Like other intracellular pathogens, chlamydial biological complexity underscores the likely need of multiple target antigens in a vaccine. Use of whole inactivated chlamydial agents appears to be because of the presence of im-munopathogenic components, plus the fact that early trials indicated that trachoma was exacerbated following episodes of C. trachomatis infection. On the other hand, a live attenuated strain of C. psittaci is used in veterinary medicine as a safe way to prevent abortion in ewes, suggesting that there might be hope for an attenuated vaccine. A live vaccine replicates like the target pathogen and promotes processing and presentation of antigens most similar to a natural infection. Furthermore, while replicating, a live vaccine presumably expresses all or most of its important target immunogens. This may be important for chlamy-diae, which exist in (at least) two developmental forms. Live attenuated vaccines could also stimulate mucosal immune responses and are capable of inducing systemic humoral and cell-mediated responses. Major obstacles in generating and isolating attenuated C. trachomatis strains are the inability to genetically manipulate the organism and to isolate and propagate clonal lineages. Plaque cloning techniques have been recently developed and will facilitate the isolation of clonal lineages of chlamydiae.(35) However, efficient genetic transformation systems for chlamydiae still need development.
Dendritic cells (DC) pulsed with chlamydial antigens or infected with C. trachomatis can induce protection when transferred to naive animals.(36) This method is based on the use of DCs that will be activated and present chlamydial epitopes on their MHC class I and II. Such cells are then used in adoptive cell transfers to autologous recipients. DC vaccines could be used as tools to unravel protective antigens, co-stimulatory molecules, and homing requirements. The ability of dendritic cells to produce IL-12 upon chlamydial-organism stimulation is required for the induction of DC vaccine protection against chlamydial infection. Murine DCs undergo phenotypic maturation to become activated upon exposure to type I interferons (type I IFNs) in vivo or in vitro and can also be matured by different adjuvants and used as such to stimulate adaptive responses.(37) Although unlikely to constitute an alternative to other types of immunotherapy because of methodological constraints, protection conferred by DC vaccines constitute a way to obtain the proof of principle for possibilities to develop a chlamydial vaccine. Moreover, induction of protective immunity occurred following chlamydial vaccination when coinoculated with a transgene-based GM-CSF adjuvant, probably allowing DCs to migrate to the site of immunization.(38)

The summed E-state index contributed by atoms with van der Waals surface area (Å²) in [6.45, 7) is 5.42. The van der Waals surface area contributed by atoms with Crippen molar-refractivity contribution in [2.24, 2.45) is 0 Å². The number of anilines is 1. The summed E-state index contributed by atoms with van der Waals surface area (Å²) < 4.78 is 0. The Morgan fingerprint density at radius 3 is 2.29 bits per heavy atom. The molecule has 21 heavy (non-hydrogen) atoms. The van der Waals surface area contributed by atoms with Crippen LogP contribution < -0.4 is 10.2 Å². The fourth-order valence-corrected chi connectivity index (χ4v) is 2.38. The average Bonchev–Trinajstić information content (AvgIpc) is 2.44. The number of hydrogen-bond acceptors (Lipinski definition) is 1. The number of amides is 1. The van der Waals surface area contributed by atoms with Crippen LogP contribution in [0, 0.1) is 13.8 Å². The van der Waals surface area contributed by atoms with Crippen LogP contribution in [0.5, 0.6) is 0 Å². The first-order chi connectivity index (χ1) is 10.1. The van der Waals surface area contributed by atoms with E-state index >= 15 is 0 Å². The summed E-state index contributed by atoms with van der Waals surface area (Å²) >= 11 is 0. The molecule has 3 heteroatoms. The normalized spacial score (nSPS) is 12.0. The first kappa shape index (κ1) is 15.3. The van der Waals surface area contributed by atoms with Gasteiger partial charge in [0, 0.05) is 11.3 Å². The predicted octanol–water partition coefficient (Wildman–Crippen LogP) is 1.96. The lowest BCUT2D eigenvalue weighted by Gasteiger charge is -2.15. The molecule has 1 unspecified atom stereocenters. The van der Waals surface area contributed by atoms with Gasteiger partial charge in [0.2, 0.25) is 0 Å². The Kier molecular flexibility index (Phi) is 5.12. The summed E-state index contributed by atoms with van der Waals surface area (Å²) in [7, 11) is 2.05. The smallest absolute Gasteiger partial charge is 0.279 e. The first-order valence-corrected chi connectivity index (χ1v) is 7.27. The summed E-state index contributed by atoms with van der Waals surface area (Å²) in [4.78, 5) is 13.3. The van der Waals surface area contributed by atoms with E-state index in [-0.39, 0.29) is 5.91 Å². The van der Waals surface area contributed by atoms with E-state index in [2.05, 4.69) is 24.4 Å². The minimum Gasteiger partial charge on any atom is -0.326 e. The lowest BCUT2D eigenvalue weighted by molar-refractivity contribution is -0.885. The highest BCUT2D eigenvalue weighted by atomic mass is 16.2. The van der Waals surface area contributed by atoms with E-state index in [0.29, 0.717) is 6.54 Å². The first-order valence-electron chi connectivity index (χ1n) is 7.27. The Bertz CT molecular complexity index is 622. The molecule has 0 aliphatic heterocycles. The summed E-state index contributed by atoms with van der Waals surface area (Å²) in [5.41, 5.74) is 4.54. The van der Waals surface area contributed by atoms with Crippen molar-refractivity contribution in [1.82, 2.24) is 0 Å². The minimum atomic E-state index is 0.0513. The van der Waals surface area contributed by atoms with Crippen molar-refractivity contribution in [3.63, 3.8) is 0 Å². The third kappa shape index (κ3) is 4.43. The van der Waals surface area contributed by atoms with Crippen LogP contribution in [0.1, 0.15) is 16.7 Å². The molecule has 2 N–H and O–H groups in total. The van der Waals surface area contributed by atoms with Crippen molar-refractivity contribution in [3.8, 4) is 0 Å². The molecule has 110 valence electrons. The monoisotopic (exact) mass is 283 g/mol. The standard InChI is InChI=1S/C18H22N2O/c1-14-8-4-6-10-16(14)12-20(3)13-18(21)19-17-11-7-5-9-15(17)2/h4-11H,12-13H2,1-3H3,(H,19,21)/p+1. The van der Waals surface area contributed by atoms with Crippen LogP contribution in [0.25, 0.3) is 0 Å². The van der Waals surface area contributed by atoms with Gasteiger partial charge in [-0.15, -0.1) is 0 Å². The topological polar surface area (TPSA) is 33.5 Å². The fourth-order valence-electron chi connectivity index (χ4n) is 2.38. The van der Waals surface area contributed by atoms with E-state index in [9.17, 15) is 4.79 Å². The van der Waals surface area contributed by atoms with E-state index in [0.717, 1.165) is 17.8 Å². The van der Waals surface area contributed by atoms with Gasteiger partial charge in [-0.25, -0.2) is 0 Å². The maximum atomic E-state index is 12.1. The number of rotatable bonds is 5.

To date there has been little progress in the identification of promising candidate chlamydia vaccine antigens. The most studied antigen here is MOMP. C. trachomatis MOMP is a predominant disulfide cross-linked surface protein and an immunodominant B cell antigen. MOMP is also the primary serotyping antigen. Antibodies specific to MOMP neutralize infectivity by blocking chlamydial attachment to host cells, suggesting a role of MOMP as a chlamydial ad-hesin (reviewed in ref. 39). MOMP has thus been the focus of many vaccination studies because of these important immunological properties and implication in chlamydial pathogenesis. Recombinant MOMP, MOMP synthetic peptides, DNA vaccines encoding MOMP, and the passive transfer of MOMP-specific monoclonal antibodies have all been evaluated for protective efficacy.(40) However, they have all yielded disappointing results with no or at best partial protective immunity. This is also true with chlamydial vaccines using other antigens such as OMP-2, Hsp60, Cap-1, ADP/ATP translocase.(8,15,30,41,42) The reason for the ineffectiveness of MOMP as a vaccine is not known, but it may result from the use of MOMP immunogens that do not mimic the native structure of the protein. Studies of the C. pneumoniae MOMP antigenic structure have produced a portrayal of exposure and immunogenicity different from the MOMP of C. trachomatis. Whereas C. trachomatis MOMP varies antigenically among many strains, the C. pneumoniae MOMP is antigenically constant, suggesting that the selective pressure responsible for antigenic variation seen in C. trachomatis is not active for C. pneumoniae. C. pneumoniae probably behave like a more timepersistent intracellular organism being less exposed to anti-MOMP-neutralizing antibodies. Like the C. trachomatis homologue, C. pneumoniae MOMP is exposed on the surface of the bacteria and conformational epitopes can be recognized by species-specific neutralizing monoclonal antibodies as well as human sera.(26)